Burma

Local Rice Prices Climb Ahead of Chinese New Year

By Kyaw Hsu Mon 2 February 2016

RANGOON — Due to high demand on the eve of the Chinese New Year, traders are selling more rice on the China border instead of within Burma, causing the price of the staple grain to rise at home.

Higher demand from China, Burma’s biggest rice buyer, is directing more rice exports through the Muse-Ruili crossing on the Shan State-China border in preparation for the upcoming Chinese New Year, which begins on February 8 and will last for two weeks.

With more stock diverted to China, some markets have raised rice prices for local consumers. In areas of Arakan and Mon states, residents reported that the cost of a standard basket of rice increased 500-1000 kyats (US$0.40-$0.80). A rice basket in Mon State holds 16 pyi, or just over 40 liters, and previously cost 14,000-15,000 kyats ($10.80-$11.60).

“There is high demand in the market these days, and though we’re looking for more rice, the supply and demand do not match. That’s why a basket of rice is going up more than 500 kyats,” said Kyaw Kyaw Lwin, a rice trader in Mon State’s Kalathut village.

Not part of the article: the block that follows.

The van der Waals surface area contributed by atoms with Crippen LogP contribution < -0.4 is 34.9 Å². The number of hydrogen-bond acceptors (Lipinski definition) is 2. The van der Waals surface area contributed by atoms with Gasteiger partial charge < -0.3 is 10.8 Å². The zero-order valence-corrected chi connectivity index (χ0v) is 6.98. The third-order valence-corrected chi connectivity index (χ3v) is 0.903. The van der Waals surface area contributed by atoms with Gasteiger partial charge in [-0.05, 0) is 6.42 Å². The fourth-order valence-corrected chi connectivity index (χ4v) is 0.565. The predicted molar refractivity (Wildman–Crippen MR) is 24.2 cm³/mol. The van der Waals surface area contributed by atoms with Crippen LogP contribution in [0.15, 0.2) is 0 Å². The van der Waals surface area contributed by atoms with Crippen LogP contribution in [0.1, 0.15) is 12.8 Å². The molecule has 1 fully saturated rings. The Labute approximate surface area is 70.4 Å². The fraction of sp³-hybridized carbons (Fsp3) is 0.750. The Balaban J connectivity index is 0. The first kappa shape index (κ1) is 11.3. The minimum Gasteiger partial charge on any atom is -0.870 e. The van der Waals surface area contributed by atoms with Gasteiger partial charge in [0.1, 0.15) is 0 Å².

Dr Soe Tun, Vice Chairman of the Myanmar Rice Federation, estimates that about 4,000-5,000 tons of rice are being routed through the Muse-Ruili trading hub every day. Like Kyaw Kyaw Lwin, he linked this to a temporary five to ten percent rise in prices within Burma.

“Demand in China is getting high. That’s why rice prices have increased a little bit, but I can say that it will go down again in the next few days,” he said.

Merchants began directing more rice through the Muse-Ruili trading hub during the last week of January. Chan Tha Oo, a rice trader in Muse, confirmed that the greater demand for rice from the Chinese side of the border became evident late last month. This resulted in an increase in rice prices in border areas by 500-600 kyats, raising the cost of a 50-kilogram rice bag to almost 29,000 kyats ($22.50).

But as official holidays begin in China, Chan Tha Oo said he believes trade will soon come to a halt.

“The Chinese stop trading three or four days [ahead of the New Year],” he explained.

Despite increased exports, he added there was no shortage of rice, and therefore no need for people to worry, a claim echoed by Dr. Soe Tun.

“Summer’s paddy [harvest] has not yet surfaced in the market, so we’re still consuming old rice. It will be okay later,” he said.

Figures from the Ministry of Commerce put Burma’s total rice exports at more than 1.7 million tons in the 2014-15 fiscal year, bringing in nearly US$645 million. Rice was shipped to China and Japan, as well as over 60 countries within ASEAN, Africa and Europe.

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